Written by Jennifer Chien
Translated by Diana Chang
Edited by Ida Eva Zielinska
Jinhua Zhu, a resident of Arcadia, a city in California’s Los Angeles County, rubbed her neck as she told Tzu Chi volunteers how she was feeling since the start of the Bobcat Fire. She and her daughter, Wenqing Wu, had come to Tzu Chi Great Love Preschool in Monrovia on September 10 to pick up cotton masks prepared by Tzu Chi USA for area residents affected by the wildfire.
The Bobcat Fire ignited in the Angeles National Forest on September 6, 2020. It burned 26,000 acres of land just in the first six days before becoming one of Los Angeles County’s largest fires on record to date, consuming over 115,000 acres before it was fully contained on November 2.
Tzu Chi USA’s Bobcat Fire relief efforts mobilized swiftly, initially addressing the poor air quality that ensued in Los Angeles County. Ashes and smoke had shielded the sun from view and were making it difficult for people to breathe. A layer of ash quickly covered vehicles parked by the roadside. Many San Gabriel Valley residents felt their throats and eyes become itchy due to the smoke engulfing their neighborhoods.
Providing Washable Cotton Masks to Guard Against Smoke Inhalation
To protect the health of residents affected by smoke from the Bobcat Fire, Tzu Chi USA National Headquarters held a distribution of free cotton masks in Monrovia. On September 10 and 11, 300 packs of cotton masks, containing a total of 1,500 cloth masks, were distributed.
Tzu Chi USA’s Chief Executive Officer, Jackson Chen, said that Tzu Chi had activated its wildfire disaster relief efforts as soon as the Santa Ana winds season began. Volunteers had established a command center to monitor the development of wildfires throughout California and were mobilizing emergency relief services to help those affected, as their needs emerged:
The Distribution Benefits Residents of Neighboring Communities as Well
News of Tzu Chi USA’s mask distribution event for those affected by the Bobcat Fire spread in various ways. Ozzy Mora, a Monrovia resident, received a message about it from the Los Angeles County government and stopped by on the way home. While the distribution took place in Monrovia, residents of neighboring communities also attended.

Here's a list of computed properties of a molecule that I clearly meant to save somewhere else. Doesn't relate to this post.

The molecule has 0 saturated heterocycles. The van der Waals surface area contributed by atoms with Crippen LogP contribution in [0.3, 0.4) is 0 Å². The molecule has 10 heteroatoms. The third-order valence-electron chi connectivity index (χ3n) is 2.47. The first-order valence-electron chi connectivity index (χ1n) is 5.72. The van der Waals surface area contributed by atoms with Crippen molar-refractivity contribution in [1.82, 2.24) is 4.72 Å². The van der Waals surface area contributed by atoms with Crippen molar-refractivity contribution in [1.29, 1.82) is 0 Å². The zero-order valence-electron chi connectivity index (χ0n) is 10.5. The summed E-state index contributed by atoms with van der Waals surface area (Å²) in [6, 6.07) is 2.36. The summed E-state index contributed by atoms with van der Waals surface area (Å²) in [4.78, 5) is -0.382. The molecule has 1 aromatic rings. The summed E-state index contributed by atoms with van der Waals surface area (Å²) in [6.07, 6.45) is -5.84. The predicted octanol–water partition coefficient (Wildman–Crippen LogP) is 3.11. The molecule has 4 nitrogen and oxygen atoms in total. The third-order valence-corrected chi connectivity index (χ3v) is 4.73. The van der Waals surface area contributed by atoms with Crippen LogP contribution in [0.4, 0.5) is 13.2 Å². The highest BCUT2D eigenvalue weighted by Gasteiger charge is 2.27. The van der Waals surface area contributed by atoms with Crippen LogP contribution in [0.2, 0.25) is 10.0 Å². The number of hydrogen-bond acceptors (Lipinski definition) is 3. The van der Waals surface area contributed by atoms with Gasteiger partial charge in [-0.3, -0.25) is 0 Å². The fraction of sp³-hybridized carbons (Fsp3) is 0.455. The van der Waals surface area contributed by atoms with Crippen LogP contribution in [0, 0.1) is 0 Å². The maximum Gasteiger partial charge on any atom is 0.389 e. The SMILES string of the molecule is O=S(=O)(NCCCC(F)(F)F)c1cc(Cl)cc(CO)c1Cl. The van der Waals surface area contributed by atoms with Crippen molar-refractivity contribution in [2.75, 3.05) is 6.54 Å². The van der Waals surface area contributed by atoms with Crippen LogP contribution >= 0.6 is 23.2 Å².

On the day before the distribution, the City of Arcadia Neighborhood Watch Group sent out City Council Member Sho Tay’s message announcing the event on WeChat. That’s how Wenqing Wu learned about the distribution and went with her mother, Jinhua Zhu, who was suffering due to smoke from the Bobcat Fire. Hearing of the event, another Arcadia resident who has supported Tzu Chi’s missions in the past also attended and donated $20 to assist the aid effort.
Residents of Alhambra also attended – Hongpei Lin among them. When he came to pick up cloth masks, he shared that he’s a member of an overseas Chinese Myanmar group and learned about Tzu Chi’s distribution through them. He expressed his gratitude to Tzu Chi volunteers for making so many masks available to local residents free of charge, saying he would inform relatives and friends about the distribution as well.
Having seen a Facebook post about the distribution in Monrovia, a resident of neighboring Glendora came as well, since she knew Tzu Chi’s cotton masks and liked them a lot.
Ascertaining Where Additional Help May Be in Order
In addition to providing the distribution of masks in Monrovia, volunteers from Tzu Chi USA National Headquarters also headed farther north to assess how those neighborhoods were being affected by the Bobcat Fire and determine if help was in order.
Some residents living directly in the San Gabriel Mountains’ foothills saw Tzu Chi volunteers surveying the neighborhood on foot and shared what was going on. As they stood nervously looking up at where wildfire activity was ominously in view, one lady told the volunteers that on September 9, City officials had notified residents to prepare for evacuation should the fire begin spreading downhill into residential areas.
Volunteers also went to Monrovia’s Canyon Park to evaluate the Bobcat Fire’s possible threat. They found that the road leading inside the park had been closed until further notice, with security guards stationed at the entrance.
Different jurisdictions were collaborating to protect residents’ safety since the Bobcat Fire was burning in Angeles National Forest, under the care of the U.S. Forest Service, while threatening communities under the supervision of Los Angeles County and particular cities, such as the City of Monrovia in this case. It was evident that everyone involved was on high alert and would remain so until the Bobcat Fire was finally 100% contained a few weeks later.
With this same spirit of collaboration and joint effort, Tzu Chi volunteers across the nation work together to assess communities’ needs then provide appropriate help.
While some teams were monitoring the Bobcat Fire in Los Angeles County, at the same time, others observed communities impacted by the Valley Fire in San Diego County near the U.S.-Mexico border. In response to their needs, Tzu Chi USA sent 6,800 medical masks to temporary shelters in the area. The masks had a dual purpose: To increase protection from COVID-19 while protecting from smoke inhalation due to wildfire activity.
The COVID-19 pandemic has brought the U.S. to a standstill. The threat of wildfires during the Santa Ana winds season then doubled many Southern California residents’ troubles. At this challenging time, Tzu Chi USA continues to encourage the spirit of mutual help among neighbors. To do the best we can to keep our communities safe from danger on all fronts, we invite you to join hands with us in our efforts by supporting Tzu Chi USA’s ongoing Together While Apart missions.